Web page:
If Chantal Akerman’s politics and aesthetics are devoted to a “historiography and theory of women in the home,” as Jayne Loader says in a 1977 Jump Cut piece on Jeanne Dielman, 23 Quai Du Commerce, 1080 Bruxelles, then No Home Movie, Akerman’s stridently unsentimental love letter to Natalia, her recently deceased mother, necessarily unfolds as the culmination of those efforts. Taking a fragmented approach to portraiture, the filmmaker trains her camera on Natalia as she moves about her Belgian home, whether trekking from the living room to the kitchen, eating meals, or Skyping with Akerman while she’s away. The film is a deliberate companion piece to News from Home, Akerman’s 1977 documentary featuring letters from her mother, but takes an opposing approach. Instead of pairing words with images, Akerman often rests her camera in Natalia’s abode, but without urgency to record epitomizing moments or even conventionally meaningful revelations. Natalia is simply present, at times humming a small tune, but generally oblivious to being filmed. Loader also refers to Akerman’s work as “death in installments,” a not inappropriate description of her latest; almost episodically structured, it chronicles Natalia’s gradual deterioration and eventual off-screen death.
No Home Movie begins not inside Natalia’s home, but in a nondescript desert, with wind fiercely blowing a single, deteriorating tree. Its ferocious strength and visible force resound as if pulling whatever lies within its path into an inescapable vortex. It’s the film’s loudest moment, sonically and figuratively, as the tree, the emblem of fortitude Natalia embodies due to her enduring life in Brussels as both an Auschwitz survivor and Polish immigrant, bends but doesn’t break. While this could be a trite metaphor in less capable hands, Akerman turns an initial instance of isolation into a visual leitmotif, where subsequent iterations of singular personages, whether a man on a bench or a lawn chair in the backyard, serve as functional equivalents for Natalia’s disintegrating self. By refusing to finitely define Natalia, or reduce her life to a series of biographical details, Akerman elides eulogizing of any sort, dignifying Natalia without personifying her as an idea made flesh.
For Akerman, there can be no home, there can be no movie, and there certainly cannot be a combination of the two.
Akerman shares several scenes with Natalia, often in her mother’s kitchen, often over a meal or conversation. The filmmaker prompts several discussions, including Natalia’s recollections of her own parents, studying Hebrew prayers, and Akerman’s being pulled out of Hebrew school by her father, who wanted to “break free” from orthodoxy. Their talks persistently veer toward religion and ideology; during one dinner, Akerman explains how her father was “a bit of a socialist,” and debates with her mother the leanings of those in power during World War II, which forced the family’s immigration to Sweden. The camera lingers behind them, presumably stationary on a table, perhaps without even the assistance of an operator. In turn, there’s a perpetual sense of being removed from Akerman’s directorial hand, as if these moments simply came into being by accident.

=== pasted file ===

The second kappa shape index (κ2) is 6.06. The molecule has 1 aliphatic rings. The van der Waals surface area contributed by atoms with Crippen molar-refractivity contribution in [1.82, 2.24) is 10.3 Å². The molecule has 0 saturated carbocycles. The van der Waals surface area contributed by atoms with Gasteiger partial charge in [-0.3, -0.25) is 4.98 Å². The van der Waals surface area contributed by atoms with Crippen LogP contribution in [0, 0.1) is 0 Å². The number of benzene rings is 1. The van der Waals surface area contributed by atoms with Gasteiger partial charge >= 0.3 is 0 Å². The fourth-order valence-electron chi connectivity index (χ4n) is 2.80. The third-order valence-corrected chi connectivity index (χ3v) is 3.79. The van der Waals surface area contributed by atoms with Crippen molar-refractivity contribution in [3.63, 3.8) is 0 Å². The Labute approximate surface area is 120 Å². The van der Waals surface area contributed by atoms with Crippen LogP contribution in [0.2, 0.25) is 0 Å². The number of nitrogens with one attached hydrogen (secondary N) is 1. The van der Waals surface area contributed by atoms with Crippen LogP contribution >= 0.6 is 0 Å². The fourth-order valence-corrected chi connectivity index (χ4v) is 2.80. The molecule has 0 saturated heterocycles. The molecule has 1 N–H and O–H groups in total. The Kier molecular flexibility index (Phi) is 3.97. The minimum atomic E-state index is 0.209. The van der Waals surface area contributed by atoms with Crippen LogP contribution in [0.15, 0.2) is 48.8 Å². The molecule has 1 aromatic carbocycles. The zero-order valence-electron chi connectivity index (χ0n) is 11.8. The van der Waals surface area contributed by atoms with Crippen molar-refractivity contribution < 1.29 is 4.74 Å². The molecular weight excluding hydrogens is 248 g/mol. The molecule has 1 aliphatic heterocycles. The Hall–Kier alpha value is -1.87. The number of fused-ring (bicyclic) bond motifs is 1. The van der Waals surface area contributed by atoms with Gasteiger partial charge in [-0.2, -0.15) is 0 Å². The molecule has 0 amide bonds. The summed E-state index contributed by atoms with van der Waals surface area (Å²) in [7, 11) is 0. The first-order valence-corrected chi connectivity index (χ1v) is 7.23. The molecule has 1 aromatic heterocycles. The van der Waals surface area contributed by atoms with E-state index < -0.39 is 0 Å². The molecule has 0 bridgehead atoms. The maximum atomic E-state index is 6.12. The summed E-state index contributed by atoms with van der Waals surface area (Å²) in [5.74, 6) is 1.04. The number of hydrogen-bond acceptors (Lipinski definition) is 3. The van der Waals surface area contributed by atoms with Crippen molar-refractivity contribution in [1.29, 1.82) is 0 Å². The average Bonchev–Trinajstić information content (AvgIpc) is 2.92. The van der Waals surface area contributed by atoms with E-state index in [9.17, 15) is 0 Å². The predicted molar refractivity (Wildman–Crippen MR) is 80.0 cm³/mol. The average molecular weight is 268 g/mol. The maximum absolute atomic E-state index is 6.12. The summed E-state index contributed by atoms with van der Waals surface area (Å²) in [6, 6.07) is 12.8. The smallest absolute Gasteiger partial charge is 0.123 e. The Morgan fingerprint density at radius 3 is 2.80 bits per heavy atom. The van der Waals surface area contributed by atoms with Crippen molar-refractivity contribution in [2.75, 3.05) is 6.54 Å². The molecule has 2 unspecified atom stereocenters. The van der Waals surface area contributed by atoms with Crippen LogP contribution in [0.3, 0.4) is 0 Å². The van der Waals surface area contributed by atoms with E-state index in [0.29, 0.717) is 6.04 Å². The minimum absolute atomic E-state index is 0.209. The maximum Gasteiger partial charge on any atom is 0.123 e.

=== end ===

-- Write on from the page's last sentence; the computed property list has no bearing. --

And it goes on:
However, as pieces of discussion increasingly revolve around ethnicity and political (in)decision, Akerman returns to the desert, only this time mobile, with her camera shooting from inside the window of a moving car. It’s clear how expertly each clip follows the next. The desire for movement away from a place, juxtaposed with stagnation, correlates to a rough estimate of the human condition, where either choice leads to death. Natalia dies and Akerman will too; though she never states any guilt or remorse for leaving Natalia to pursue her own artistic ends, there’s a gentle sense of melancholy in how ambition, by definition, forces divergence from loved ones.
While Skyping with Natalia from Oklahoma, Akerman says, “There’s no distance in the world.” But the technological gapping of a geographic bridge in No Home Movie isn’t enough to effect blissful harmony; Akerman’s nomadic career comprehensively grapples with an existential division between self and place, which remains no matter the mediated evolution. Innovation, then, unites the film with News from Home, where each work implicitly addresses its predominant mode of epochal communication. Both relay their own time, but also unfold with an eye toward time, itself, as the drama centers around a lack of temporal continuity—a consistently faulty and unreliable immediacy. Thus, No Home Movie isn’t a time capsule, nor an attempt to actually capture anything; rather, as its polymorphous title suggests, personal nostalgia must be rebuffed in favor of lingering within vacant spaces that might not outwardly appear vital or capable of inducing affect. For Akerman, there can be no home, there can be no movie, and there certainly cannot be a combination of the two, since it would constitute a flagrant disavowal of the catastrophic realities created by manmade transgression. And Natalia, a witness to such horrors at Auschwitz, silently carries them with her with in every lasting step and breath until death, in its silent but certain approach, permanently extinguishes those burdens.